Voice of the Vestry

by Jeff Wescott

When I lived summers in my parents’ home, I often found myself having to do things that just didn’t make any sense.  I don’t mean things I simply hated, like taking out the trash or mowing the lawn: such tasks had merit and contributed to the family’s health and well-being.  I mean tasks that promised only pain and failure.  Learning to ride a bike, for example, demanded I accept the notion that bleeding and hurtling across hot asphalt would, eventually, transform me into a bird. Or, perhaps the job made sense—like earning my first paycheck picking shade tobacco in Connecticut—but still left me sore and itchy, imagining easier ways to make a buck-thirteen an hour.

To all my protests, my dad would just say, “keep at it, it builds character.”  “Oh. For what?” I’d ask.  “Couldn’t I build character just as well by playing with my friends behind the house? Couldn’t I build a great character by reading great characters?  And when will I be done with my character anyway?” Such well-reasoned, sober questions seemed iron-clad to me, but my dad saw right through them.  The poor man had to be a little ashamed: After all, what kid didn’t want to ride a bike?  What was wrong with picking tobacco?  He did it when he was a kid! But all he’d say to me was, “you keep at hard things because it builds your character.”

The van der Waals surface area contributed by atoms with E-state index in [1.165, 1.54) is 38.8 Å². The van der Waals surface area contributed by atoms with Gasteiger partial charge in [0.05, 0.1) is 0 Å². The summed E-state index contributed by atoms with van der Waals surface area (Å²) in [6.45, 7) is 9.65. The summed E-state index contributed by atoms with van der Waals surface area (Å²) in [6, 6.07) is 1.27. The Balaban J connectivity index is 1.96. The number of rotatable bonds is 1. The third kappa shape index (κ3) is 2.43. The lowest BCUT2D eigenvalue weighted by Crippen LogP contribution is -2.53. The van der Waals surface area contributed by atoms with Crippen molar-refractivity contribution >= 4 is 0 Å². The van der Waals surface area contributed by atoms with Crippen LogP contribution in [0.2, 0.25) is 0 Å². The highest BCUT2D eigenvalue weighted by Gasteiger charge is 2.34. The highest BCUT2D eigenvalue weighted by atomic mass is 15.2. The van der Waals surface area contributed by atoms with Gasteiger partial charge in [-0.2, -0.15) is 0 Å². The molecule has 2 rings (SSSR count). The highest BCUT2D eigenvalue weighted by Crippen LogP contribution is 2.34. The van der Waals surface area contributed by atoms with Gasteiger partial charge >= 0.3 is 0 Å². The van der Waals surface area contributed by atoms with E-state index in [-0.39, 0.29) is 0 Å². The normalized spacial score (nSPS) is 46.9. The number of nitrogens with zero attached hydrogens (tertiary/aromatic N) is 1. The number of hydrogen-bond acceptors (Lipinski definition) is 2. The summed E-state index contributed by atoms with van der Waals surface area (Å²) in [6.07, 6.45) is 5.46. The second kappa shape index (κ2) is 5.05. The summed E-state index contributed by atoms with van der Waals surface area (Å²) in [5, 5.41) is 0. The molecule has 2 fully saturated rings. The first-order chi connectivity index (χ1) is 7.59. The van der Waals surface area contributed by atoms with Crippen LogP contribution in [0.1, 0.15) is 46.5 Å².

This summer, I’ve been thinking a lot about Job, wrestling with questions of human suffering and God’s role, if any, in the meting out of evil and suffering.  I don’t mean to say that Job and I are equals in any way—my character is still under construction, whereas Job’s character was built so well that God bragged about him to Satan.  But I do confess to feeling, as Job did, how nonsensical injustice can be. I hear and understand him when he asks, palms turned to heaven,


            “What is my strength, that I should wait?

And what is mine end, that I should be patient?”   Job 6:11


To be still and patient, attendant upon God’s wisdom, is perhaps the hardest thing for people to do.  ‘Action!’, we cry. “Let’s fight this thing! There has to be some way we can reverse this situation!  I’m not going to sit by and watch…!”  To move and to know and to fight the slings and arrows of outrageous fortune is what I might think is best. Scripture offers a lesson here. God twice asks the question, “Where were you?”—once to Satan, the Accuser, when he returns from “going to and fro in the earth, and from walking up and down in it.” (Job 2:2) Satan is an active spirit, “watching everything,” and gathering evidence to use against people. The second time God asks Job, who remains seated and silent in his boils and ashes, and who becomes humble before God’s power and wisdom.  Job finds humility, quiets himself, and learns to trust God. Therein lies the lesson and the challenge: can I find where my strength is, and for what I should be patient, and to what end are all my actions?



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